Landed in Trivandrum, from there a 20 min taxi-ride to Kovalam, see picture which I took yesterday morning after a run at the beach. What a lovely little paradise to ingest some air, sun and sea. As just lying on the beach is rather a nightmare of boredom for me, I took some interesting stuff to read with me of which I would like to highlight two things:
1. The original research paper from Sergey Brin and Larry Page with a two other guys on Rajeev Motwani and Terry Winograd on “The PageRank Citation Ranking: Bringing Order to the Web.” The authors describe in detail the mathematical algorithm which made Google back in 1998 THE much better search engine on the market which still keeps its preferred position today. PageRank, a pretty simply principle, but you have to have the idea and then execute the concept as well as Larry and Sergey did it. Basically, the importance of a website goes back to the amounts of inward links whose weights in turn depend on their inward links etc. Once you have captured the entire web, extracted all links you get a perfect closed recursive system. The natural question for starting the calculation in such a scenario is: “Where to start from?” leads to the solution of starting to run the algorithm through a couple of iterations, whereas the actual value of PageRank will converge towards its true value. Reading though the article, I had great memories to my math-lectures around matrix-calculations, ei-genwert and eigenvector.
2. I make no secret that I deeply admire our current Pope Benedict XVI whom I remember well when he used to our Archbishop of Munich and I was a little boy. The intellectual depth of Joseph Ratzinger is unparalleled, the clarity of his thought breathtakingly sharp and his guidance invaluable. In my view, the by far most intelligent German alive is in Rome on the Holy See. Great. Just two weeks back, Benedict XVI. issued his first encyclical “Deus caritas est” which the former professor of theology wrote himself in German language, “God is Love”. Herein, the Pope makes an account on the various forms of love, doesn’t spare out the aspect of the erotic love and refers to the original love received from God which we get as His unconditional gift and the fundament of giving this love on to our life partner and neighbors. Furthermore, a refreshing distinction from the fanatics abusing Islam, the Head of the Catholic Church draws a clear line between what the state as “res publica” is supposed to do and to what the church’s role should be restricted to.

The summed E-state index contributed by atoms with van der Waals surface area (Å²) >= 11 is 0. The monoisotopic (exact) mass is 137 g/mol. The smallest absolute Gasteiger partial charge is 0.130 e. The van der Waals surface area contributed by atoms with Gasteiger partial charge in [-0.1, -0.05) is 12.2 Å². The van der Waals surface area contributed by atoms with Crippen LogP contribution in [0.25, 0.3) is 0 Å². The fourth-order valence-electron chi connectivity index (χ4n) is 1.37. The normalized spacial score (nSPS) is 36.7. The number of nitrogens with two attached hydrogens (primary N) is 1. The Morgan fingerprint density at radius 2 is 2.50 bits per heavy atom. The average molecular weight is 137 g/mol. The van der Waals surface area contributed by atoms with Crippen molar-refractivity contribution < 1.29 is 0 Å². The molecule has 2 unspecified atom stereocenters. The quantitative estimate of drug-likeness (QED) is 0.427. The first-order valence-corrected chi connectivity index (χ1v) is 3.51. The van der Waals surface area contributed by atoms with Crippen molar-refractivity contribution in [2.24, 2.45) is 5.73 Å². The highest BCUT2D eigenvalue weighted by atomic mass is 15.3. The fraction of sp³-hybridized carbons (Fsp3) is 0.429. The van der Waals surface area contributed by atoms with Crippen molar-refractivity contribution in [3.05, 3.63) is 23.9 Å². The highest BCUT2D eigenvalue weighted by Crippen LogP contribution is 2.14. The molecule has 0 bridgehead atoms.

After those two quite different papers, I wondered what might be obvious differences or common tunes of the inherent logic of both. A couple of thoughts:
First, without getting too speculative: PageRank is a system where a webpage’s importance depends on the importance of its predecessor. In continuation, as described above, the system is recursive, hence closed in itself. In contrast to that, the Catholic faith in a strictly scientific sense, sees God as who as an eternal source has preempted everything which has been and said and thought in the past and will be said and thought in the future. The “logos”, the initial word, the initial thought, how Ratzinger explains in his “Introduction to Christianity” in detail. Naturally, and this is where this phan-tastic book starts from, the fine line to connect those two spheres is faith. “Etsi deus daretur” – what if God was really there – an incredibly strong fundament of a powerful standing, much stronger than a pure secular rationalism and a consequential starting point to build our reality on. And ultimately it comprises an exciting portal to my repetitively occurring favorite question “what is truth?” (Hence, in the title of my weblog also this referrer to “Cooperatores Veritatis”.)
The Pope would have certainly made an outstanding mathematician: his line of thought in semantic terms is as clear and consistent as mathematical equation. Reversely however, despite their commit-ment to Google’s “Don’t be Evil”, Larry Page and Sergey Brin would not make it to such powerful intel-lectuals. But it doesn’t matter. My world without Google would be certainly poorer. In that sense: Thanks guys, for this great invention.
In my resolutions, I naturally decided to be a good boy in 2006. Professionally, I actually did plan in the two directions which are driving my interest with highest enthusiasm. Call it the the “Technology and Globalization-Complex”. In technology particularly the impact of search. I just finalized in my vacation the book from John Battelle “The Search”, one of my best reads apart from Thomas Friedman’s “The World is Flat” in the last years. Nice to get confirmation from an executive search firm that exacly these will be the main drivers for the new year.
“If your company does not have an eye on Google or globalization, your company won’t make it to 2010,” Umesh Ramakrishnan, vice chairman of performance-based executive search firm Christian & Timbers, told the E-Commerce Times, “and the executives who understand these dynamic market forces are in high demand.”